Form 8865, U.S. Persons and Foreign Partnerships

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Jason B. Freeman

Jason B. Freeman

Managing Member


Mr. Freeman is the founding member of Freeman Law, PLLC. He is a dual-credentialed attorney-CPA, author, law professor, and trial attorney.

Mr. Freeman has been named by Chambers & Partners as among the leading tax and litigation attorneys in the United States and to U.S. News and World Report’s Best Lawyers in America list. He is a former recipient of the American Bar Association’s “On the Rise – Top 40 Young Lawyers” in America award. Mr. Freeman was named the “Leading Tax Controversy Litigation Attorney of the Year” for the State of Texas for 2019 and 2020 by AI.

Mr. Freeman has been recognized multiple times by D Magazine, a D Magazine Partner service, as one of the Best Lawyers in Dallas, and as a Super Lawyer by Super Lawyers, a Thomson Reuters service. He has previously been recognized by Super Lawyers as a Top 100 Up-And-Coming Attorney in Texas.

Mr. Freeman currently serves as the chairman of the Texas Society of CPAs (TXCPA). He is a former chairman of the Dallas Society of CPAs (TXCPA-Dallas). Mr. Freeman also served multiple terms as the President of the North Texas chapter of the American Academy of Attorney-CPAs. He has been previously recognized as the Young CPA of the Year in the State of Texas (an award given to only one CPA in the state of Texas under 40).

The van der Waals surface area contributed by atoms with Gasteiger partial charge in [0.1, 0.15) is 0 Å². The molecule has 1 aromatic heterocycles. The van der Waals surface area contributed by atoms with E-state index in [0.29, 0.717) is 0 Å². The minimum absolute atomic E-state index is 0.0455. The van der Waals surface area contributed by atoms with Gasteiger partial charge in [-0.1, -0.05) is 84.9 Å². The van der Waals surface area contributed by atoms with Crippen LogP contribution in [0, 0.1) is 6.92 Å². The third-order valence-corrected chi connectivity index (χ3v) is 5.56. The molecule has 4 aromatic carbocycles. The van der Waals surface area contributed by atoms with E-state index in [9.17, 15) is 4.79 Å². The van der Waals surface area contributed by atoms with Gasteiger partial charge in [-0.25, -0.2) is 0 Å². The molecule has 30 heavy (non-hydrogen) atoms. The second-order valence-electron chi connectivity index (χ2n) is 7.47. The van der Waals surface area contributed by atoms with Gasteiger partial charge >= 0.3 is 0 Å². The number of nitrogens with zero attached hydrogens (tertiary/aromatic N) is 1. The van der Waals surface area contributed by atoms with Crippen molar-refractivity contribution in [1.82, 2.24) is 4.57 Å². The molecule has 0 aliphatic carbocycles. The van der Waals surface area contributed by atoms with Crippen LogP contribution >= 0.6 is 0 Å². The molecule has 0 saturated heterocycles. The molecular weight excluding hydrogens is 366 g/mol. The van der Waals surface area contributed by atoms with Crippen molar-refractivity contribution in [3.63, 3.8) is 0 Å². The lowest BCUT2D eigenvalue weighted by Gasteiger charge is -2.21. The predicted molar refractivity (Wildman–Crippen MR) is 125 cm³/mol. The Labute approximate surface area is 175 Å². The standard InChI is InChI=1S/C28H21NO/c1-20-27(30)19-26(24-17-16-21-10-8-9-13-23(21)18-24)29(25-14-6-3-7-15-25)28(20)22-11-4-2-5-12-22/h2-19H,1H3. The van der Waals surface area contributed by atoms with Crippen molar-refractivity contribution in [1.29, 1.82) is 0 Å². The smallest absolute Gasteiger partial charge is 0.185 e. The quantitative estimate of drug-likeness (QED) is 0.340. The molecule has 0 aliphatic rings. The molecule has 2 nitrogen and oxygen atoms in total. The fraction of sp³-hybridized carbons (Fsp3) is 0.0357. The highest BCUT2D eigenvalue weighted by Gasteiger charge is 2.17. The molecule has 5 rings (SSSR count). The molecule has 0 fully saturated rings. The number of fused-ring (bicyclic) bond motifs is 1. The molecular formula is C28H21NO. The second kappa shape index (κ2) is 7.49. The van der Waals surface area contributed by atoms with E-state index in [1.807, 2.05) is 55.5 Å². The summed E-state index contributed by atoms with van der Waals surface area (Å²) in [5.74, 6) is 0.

What is Form 8865?

Form 8865 is used by U.S. persons to report information regarding controlled foreign partnerships (IRC section 6038), transfers to foreign partnerships (IRC section 6038B), and acquisitions, dispositions, and changes in foreign partnership interests (IRC section 6046A).

There are four categories of U.S. persons required to file. U.S. persons who would fall into one of these categories at any point during their tax year must file Form 8865 unless an exception applies. The form must be filed with the appropriate information, statements, and schedules (such as balance sheets, reports of profits and capital gains, and reconciliations of capital accounts) applicable to the category that the filer falls under.

If a filer falls under multiple categories with respect to a single foreign partnership, that filer can file a single Form 8865, but they must provide all additional items for each category. The filer must complete a separate form 8865 for each foreign partnership. The form must be filed annually with the filer’s income tax return—or, if an income tax return is not filed, at the time an income tax return would normally be filed.

Form 8865 Filing Requirements

Penalties for deficient fillings vary depending on which category the filer falls under. Deficient Category 1 and 2 filings result in criminal penalties, partial loss of foreign tax credits, and $10,000 fines per foreign partnership for each tax year, with a maximum additional penalty of $50,000 for continued failure to rectify the filing after notice from the IRS.

Category 3 filers that fail to properly and timely file must pay a penalty of 10% of the fair market value of the contribution, not to exceed $100,000 unless the deficiency is a result of intentional disregard.